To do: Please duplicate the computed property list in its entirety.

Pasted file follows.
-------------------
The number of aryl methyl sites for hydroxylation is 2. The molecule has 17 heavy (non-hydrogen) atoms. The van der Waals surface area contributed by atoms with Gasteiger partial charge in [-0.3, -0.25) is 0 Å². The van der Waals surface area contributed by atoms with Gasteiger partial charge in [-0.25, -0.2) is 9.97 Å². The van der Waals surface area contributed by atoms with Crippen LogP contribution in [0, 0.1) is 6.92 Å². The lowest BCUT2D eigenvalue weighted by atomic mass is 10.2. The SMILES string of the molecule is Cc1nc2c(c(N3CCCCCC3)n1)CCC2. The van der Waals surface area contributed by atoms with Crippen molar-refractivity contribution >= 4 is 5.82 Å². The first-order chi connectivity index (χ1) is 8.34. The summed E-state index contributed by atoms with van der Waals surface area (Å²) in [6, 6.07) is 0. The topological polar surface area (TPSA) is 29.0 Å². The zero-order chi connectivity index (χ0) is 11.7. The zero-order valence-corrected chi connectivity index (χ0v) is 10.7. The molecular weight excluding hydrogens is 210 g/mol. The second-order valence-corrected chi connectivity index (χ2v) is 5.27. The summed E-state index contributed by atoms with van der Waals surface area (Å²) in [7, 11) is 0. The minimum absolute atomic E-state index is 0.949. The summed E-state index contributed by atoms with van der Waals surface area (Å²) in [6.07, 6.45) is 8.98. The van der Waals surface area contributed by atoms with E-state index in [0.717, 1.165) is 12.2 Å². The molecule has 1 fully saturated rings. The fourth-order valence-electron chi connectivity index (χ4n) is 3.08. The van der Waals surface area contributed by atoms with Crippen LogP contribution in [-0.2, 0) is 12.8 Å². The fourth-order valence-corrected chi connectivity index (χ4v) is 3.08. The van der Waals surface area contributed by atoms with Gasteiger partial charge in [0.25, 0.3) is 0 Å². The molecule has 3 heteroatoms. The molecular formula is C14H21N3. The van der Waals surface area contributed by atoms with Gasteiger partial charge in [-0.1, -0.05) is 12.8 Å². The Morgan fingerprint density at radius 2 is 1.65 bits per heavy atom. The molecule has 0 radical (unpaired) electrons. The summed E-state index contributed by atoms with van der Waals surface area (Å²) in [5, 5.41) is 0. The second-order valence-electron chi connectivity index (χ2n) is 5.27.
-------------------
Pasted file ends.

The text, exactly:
The number of aryl methyl sites for hydroxylation is 2. The molecule has 17 heavy (non-hydrogen) atoms. The van der Waals surface area contributed by atoms with Gasteiger partial charge in [-0.3, -0.25) is 0 Å². The van der Waals surface area contributed by atoms with Gasteiger partial charge in [-0.25, -0.2) is 9.97 Å². The van der Waals surface area contributed by atoms with Crippen LogP contribution in [0, 0.1) is 6.92 Å². The lowest BCUT2D eigenvalue weighted by atomic mass is 10.2. The SMILES string of the molecule is Cc1nc2c(c(N3CCCCCC3)n1)CCC2. The van der Waals surface area contributed by atoms with Crippen molar-refractivity contribution >= 4 is 5.82 Å². The first-order chi connectivity index (χ1) is 8.34. The summed E-state index contributed by atoms with van der Waals surface area (Å²) in [6, 6.07) is 0. The topological polar surface area (TPSA) is 29.0 Å². The zero-order chi connectivity index (χ0) is 11.7. The zero-order valence-corrected chi connectivity index (χ0v) is 10.7. The molecular weight excluding hydrogens is 210 g/mol. The second-order valence-corrected chi connectivity index (χ2v) is 5.27. The summed E-state index contributed by atoms with van der Waals surface area (Å²) in [7, 11) is 0. The minimum absolute atomic E-state index is 0.949. The summed E-state index contributed by atoms with van der Waals surface area (Å²) in [6.07, 6.45) is 8.98. The van der Waals surface area contributed by atoms with E-state index in [0.717, 1.165) is 12.2 Å². The molecule has 1 fully saturated rings. The fourth-order valence-electron chi connectivity index (χ4n) is 3.08. The van der Waals surface area contributed by atoms with Crippen LogP contribution in [-0.2, 0) is 12.8 Å². The fourth-order valence-corrected chi connectivity index (χ4v) is 3.08. The van der Waals surface area contributed by atoms with Gasteiger partial charge in [0.25, 0.3) is 0 Å². The molecule has 3 heteroatoms. The molecular formula is C14H21N3. The van der Waals surface area contributed by atoms with Gasteiger partial charge in [-0.1, -0.05) is 12.8 Å². The Morgan fingerprint density at radius 2 is 1.65 bits per heavy atom. The molecule has 0 radical (unpaired) electrons. The summed E-state index contributed by atoms with van der Waals surface area (Å²) in [5, 5.41) is 0. The second-order valence-electron chi connectivity index (χ2n) is 5.27.